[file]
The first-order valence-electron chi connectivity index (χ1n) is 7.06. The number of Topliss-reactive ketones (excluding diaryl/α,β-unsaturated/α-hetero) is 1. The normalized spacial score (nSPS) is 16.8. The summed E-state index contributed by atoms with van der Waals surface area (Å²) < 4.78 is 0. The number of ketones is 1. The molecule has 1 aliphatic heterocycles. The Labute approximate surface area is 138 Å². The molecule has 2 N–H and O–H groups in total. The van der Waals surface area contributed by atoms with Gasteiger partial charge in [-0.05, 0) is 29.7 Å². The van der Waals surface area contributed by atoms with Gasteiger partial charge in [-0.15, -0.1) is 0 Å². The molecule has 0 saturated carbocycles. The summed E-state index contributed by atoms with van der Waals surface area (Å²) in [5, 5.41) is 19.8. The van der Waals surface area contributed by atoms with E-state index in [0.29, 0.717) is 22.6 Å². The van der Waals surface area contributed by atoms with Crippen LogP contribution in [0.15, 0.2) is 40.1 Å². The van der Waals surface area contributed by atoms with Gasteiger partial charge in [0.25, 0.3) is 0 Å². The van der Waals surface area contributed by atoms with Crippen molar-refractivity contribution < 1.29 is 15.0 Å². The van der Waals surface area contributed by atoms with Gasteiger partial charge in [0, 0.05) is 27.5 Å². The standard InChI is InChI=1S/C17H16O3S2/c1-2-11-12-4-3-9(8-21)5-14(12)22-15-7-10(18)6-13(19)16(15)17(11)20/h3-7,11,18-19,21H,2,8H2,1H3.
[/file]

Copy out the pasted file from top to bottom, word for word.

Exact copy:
The first-order valence-electron chi connectivity index (χ1n) is 7.06. The number of Topliss-reactive ketones (excluding diaryl/α,β-unsaturated/α-hetero) is 1. The normalized spacial score (nSPS) is 16.8. The summed E-state index contributed by atoms with van der Waals surface area (Å²) < 4.78 is 0. The number of ketones is 1. The molecule has 1 aliphatic heterocycles. The Labute approximate surface area is 138 Å². The molecule has 2 N–H and O–H groups in total. The van der Waals surface area contributed by atoms with Gasteiger partial charge in [-0.05, 0) is 29.7 Å². The van der Waals surface area contributed by atoms with Gasteiger partial charge in [-0.15, -0.1) is 0 Å². The molecule has 0 saturated carbocycles. The summed E-state index contributed by atoms with van der Waals surface area (Å²) in [5, 5.41) is 19.8. The van der Waals surface area contributed by atoms with E-state index in [0.29, 0.717) is 22.6 Å². The van der Waals surface area contributed by atoms with Crippen LogP contribution in [0.15, 0.2) is 40.1 Å². The van der Waals surface area contributed by atoms with Gasteiger partial charge in [0.25, 0.3) is 0 Å². The van der Waals surface area contributed by atoms with Crippen molar-refractivity contribution < 1.29 is 15.0 Å². The van der Waals surface area contributed by atoms with Gasteiger partial charge in [0, 0.05) is 27.5 Å². The standard InChI is InChI=1S/C17H16O3S2/c1-2-11-12-4-3-9(8-21)5-14(12)22-15-7-10(18)6-13(19)16(15)17(11)20/h3-7,11,18-19,21H,2,8H2,1H3.